It is estimated that Pakistan allocates less than 0.2 per cent of gross domestic product to water supply and sanitation. In response, Pakistan initiated a program to build more dams. The Diamer-Bhasha project, for instance, which was projected to cost US$12.6 billion in Pakistan essentially faces a crisis of huge proportions if it does not take immediate measures to alleviate its water shortages and ensure that its people have access to safe water resources. The best way to achieve this is to ensure the viability of its river and canal systems. This would also assist at least a partial recovery of degraded ecosystems.
Pakistan’s daily demand for electricity is estimated to be an average of 16,000 megawatts. The power generated, however, is only 12,000 MW. In the summer months, this shortfall can reach 7,000 MW daily, resulting in power outages that can last between eighteen and twenty hours a day. Pakistan’s generating capacity is dependent upon oil-fired, thermal-based power plants. A gas shortage forced power operators to switch to imports of furnace oil, the price of which vacillate. Pakistan’s daily gas requirement was estimated at 6.5 billion cubic feet, as opposed to its supply of 4.26 billion ft, a shortfall of 2.5 billion ft3.
One of those steps could be to increase solar capacity. At Parliament House, in Islamabad, a 1.8 MW solar plant, financed by China, was installed. It is expected that this plant will result in annual savings of up to US$1 million in the parliamentary electricity bill. If these savings are realized, it could provide the impetus to install solar plants across Pakistan. panels and other components may be provided to the public with incentives as tax holidays or reduced taxation levels for a period of time.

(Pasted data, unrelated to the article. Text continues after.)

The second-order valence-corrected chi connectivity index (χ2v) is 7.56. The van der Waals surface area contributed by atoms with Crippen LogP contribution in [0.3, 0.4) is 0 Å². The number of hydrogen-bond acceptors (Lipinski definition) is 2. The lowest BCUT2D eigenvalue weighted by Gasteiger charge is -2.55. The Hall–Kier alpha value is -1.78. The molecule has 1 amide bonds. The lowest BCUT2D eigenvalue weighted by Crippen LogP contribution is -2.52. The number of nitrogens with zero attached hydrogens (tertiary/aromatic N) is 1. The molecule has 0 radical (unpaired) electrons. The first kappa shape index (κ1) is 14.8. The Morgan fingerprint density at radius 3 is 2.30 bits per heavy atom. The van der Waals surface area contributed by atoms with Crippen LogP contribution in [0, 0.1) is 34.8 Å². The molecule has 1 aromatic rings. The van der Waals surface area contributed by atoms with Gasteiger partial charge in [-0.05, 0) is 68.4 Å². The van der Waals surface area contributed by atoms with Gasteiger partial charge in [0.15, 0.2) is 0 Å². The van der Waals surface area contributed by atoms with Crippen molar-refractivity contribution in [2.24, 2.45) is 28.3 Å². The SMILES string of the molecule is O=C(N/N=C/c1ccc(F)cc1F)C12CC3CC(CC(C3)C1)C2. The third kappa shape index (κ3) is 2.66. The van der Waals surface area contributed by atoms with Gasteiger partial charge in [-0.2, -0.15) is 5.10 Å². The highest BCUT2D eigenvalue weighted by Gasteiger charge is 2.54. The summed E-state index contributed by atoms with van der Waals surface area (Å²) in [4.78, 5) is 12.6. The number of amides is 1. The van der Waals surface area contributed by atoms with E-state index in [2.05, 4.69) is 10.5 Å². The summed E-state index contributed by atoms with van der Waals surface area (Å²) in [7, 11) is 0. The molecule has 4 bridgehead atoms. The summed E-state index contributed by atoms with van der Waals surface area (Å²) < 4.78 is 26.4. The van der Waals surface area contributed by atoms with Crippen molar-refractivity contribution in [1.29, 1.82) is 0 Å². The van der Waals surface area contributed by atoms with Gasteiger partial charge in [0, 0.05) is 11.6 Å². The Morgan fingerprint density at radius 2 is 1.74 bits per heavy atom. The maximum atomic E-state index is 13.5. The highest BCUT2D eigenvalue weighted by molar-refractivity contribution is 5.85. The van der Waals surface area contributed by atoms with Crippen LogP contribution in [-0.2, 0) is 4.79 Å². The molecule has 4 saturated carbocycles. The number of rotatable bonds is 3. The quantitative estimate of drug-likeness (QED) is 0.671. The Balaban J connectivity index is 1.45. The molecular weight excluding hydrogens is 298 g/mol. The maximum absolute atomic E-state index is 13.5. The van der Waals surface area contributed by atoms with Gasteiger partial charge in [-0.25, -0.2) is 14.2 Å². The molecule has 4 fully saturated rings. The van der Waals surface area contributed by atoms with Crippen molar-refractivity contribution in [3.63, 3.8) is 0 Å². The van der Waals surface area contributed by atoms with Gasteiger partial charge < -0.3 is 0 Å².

In the interim, it is building a 600MW coal-fired plant in Karachi and hopes to import 1,000 MW of electricity from Iran. It is simultaneously working with China to construct two nuclear power plants in Karachi at a capital cost of US$ 9.1 billion.
Pakistan had an estimated population of around 220 million in July 2020, with an urban population of around 36 per cent. Its population growth rate is estimated at just over 1.5 per cent, or close to 24 births per 1,000 populations. It is expected to be the world’s largest Muslim-majority country by 2030 with 245 million citizens.
A major characteristic of Pakistan’s population is its youth. About 20 per cent of Pakistan’s 85 million voters are between 18 and 25 years of age and another 15 per cent between 26 and 30 years. Approximately two-thirds of the population is under the age of 30 and the median age is estimated as being between 21 and 22.2 years. The 15 to 24 year age bracket is estimated to rise by 20 per cent in the mid-2020s and the under-24s will remain the majority in 2030. The median age will remain under 33 by 2050.
To convert this demographic into an asset, however, requires a better education system. Any major improvement to Pakistan’s educational system will require an enormous effort. Pakistan’s education budget stagnates at around 2.4 per cent of its gross domestic product.
In corona epidemic where we have lost thousands of lives need of health sector has significantly been erupted but we are till incurring less than 2% of GDP. But this cannot be changed where current government has added in to Rs 1000 billion debt during last two years, hence 75% of its beget is incurred on debt servicing, Defense and running government expenditure apart from Rs 3 trillion of provinces under NFC award.
In conclusion, Pakistan faces severe internal threats that need to be holistically and comprehensively addressed if there are to be positive outcomes. Apart from its many political crises it must contend with threats to its food security, water security, energy security and demography health and education. Pakistan faces the real danger of becoming a failed state if it does not do so very soon.